Three years after her breakthrough, Siri Nilsen is releasing her third album, "Skyggebokser" ("Shadow Boxer"). The title refers to recurring themes in her work: the dichotomy of not feeling entirely present in your own life, and the feeling of having to fight against different aspects of yourself, while at the same time being drawn to what is fragile and raw.
Siri Nilsen, born in 1985, is a singer-songwriter from Oslo. As the daughter of two folksingers, Lillebjørn and Shari Nilsen, she grew up surrounded by music. But she had no intention of becoming a musician - she wanted to be a ballet dancer. It was not until she was around 20 years old that Siri realised that as a dancer she was not capable of conveying the stories she wanted to tell, and that perhaps the solution to this could be found in the huge, secret notebook full of songs that she had been compiling since her early teens. A modest start with performances at local clubs opened her eyes to the possibility that music could be created and presented without the benefit of a big, professional apparatus behind her. And when she finally discovered the feeling of sharing her songs with the world, there was no turning back.
Siri Nilsen held her first public concert in 2007. Just a year later she received the Grappa New Artist Award, which resulted in the release of her dual-language debut album "Vi som ser i mørket" ("We Who See in the Dark"). Two years later her next album, "Alle snakker sant" ("Everyone is Telling the Truth"), was released. Several critics included this record on their lists of the best albums of the year. It featured on the VG record chart for three months, and gave Siri a nomination for a Spellemannspris (Norwegian Grammy) in the category "Best Female Artist". The record won the Norwegian Lyricist Fund"s "Lyspunkt" award (2012), the Oslo City Artist Award (2013) and the Prøysen Prize (2013), and was also released in Great Britain.
There was no guarantee that there would even be a new record. Shortly after releasing "Alle snakker sant" Siri had a baby, and was unable to imagine how her new way of life could possibly be combined with the life of an artist. But her songs could not be stopped. "I couldn"t stop writing completely. There was so much bubbling up under the surface, so much I wanted to say. Life became more intense than ever before, and I really wanted to manifest this in music. After all, that"s how I deal with things and express myself."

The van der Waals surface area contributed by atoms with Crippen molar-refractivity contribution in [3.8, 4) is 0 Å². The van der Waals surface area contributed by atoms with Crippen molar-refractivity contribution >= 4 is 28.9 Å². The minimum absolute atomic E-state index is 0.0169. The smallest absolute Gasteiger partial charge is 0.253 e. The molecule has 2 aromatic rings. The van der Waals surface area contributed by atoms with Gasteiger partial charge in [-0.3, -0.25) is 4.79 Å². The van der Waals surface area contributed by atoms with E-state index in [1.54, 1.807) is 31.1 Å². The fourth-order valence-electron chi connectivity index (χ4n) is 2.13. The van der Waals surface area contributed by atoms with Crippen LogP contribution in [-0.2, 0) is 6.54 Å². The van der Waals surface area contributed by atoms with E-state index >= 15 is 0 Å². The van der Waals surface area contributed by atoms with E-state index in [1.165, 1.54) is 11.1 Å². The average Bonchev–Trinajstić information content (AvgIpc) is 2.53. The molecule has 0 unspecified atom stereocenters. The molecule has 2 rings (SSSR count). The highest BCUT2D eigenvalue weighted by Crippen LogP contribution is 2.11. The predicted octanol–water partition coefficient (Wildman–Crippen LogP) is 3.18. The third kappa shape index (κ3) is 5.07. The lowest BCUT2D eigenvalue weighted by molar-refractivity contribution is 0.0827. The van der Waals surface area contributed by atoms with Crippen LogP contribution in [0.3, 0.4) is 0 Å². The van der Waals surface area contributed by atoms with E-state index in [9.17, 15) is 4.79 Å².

When her record company wondered if she had material ready for a new record, her answer was "yes". The problem was that this was not entirely true. The ideas were there, but they were far from finished. Siri and her family went abroad, where Father took paternity leave and Mother planned to write songs. It did not turn out exactly as planned. Back home in Norway, however, when daily life returned to normal and there was a recording deadline to be met, the songs came pouring out.
This record was produced by Øyvind Røsrud Gundersen and Jens Carelius, as was the last. But although the crew is the same, everyone who has heard Siri"s previous records will notice that something is different. The soundscape is bigger, richer - filled out with drums, bass, the sharp sound of an electric guitar and several layers of instruments. The first single, "Jeg lover" ("I Promise"), worked out when the idea of using programmed beats arose. On "Arbeid" ("Work") she sampled two of her father"s songs from the 1970s. The ukulele, which up to now has been Siri"s trademark, is nearly absent - although many of the songs were originally composed on it.
This is partly due to the songs themselves, which Siri describes as more mature, darker, and less suitable to the sweet sound of the little string instrument. Another reason is the recording process itself. While her previous album, "Alle snakker sant", was created after thorough preparation and under the rigorous control of an artist with a fully developed concept, this time Siri was far less prepared. She was more open to spur-of-the-moment ideas and input, to the extent that for the first time she ended up by collaborating with other writers: the music to "Passasjer" ("Passenger"), "Jeg lover" ("I Promise") and "Denne gangen" ("This Time") was partially or entirely created by Siri and the two producers in the studio.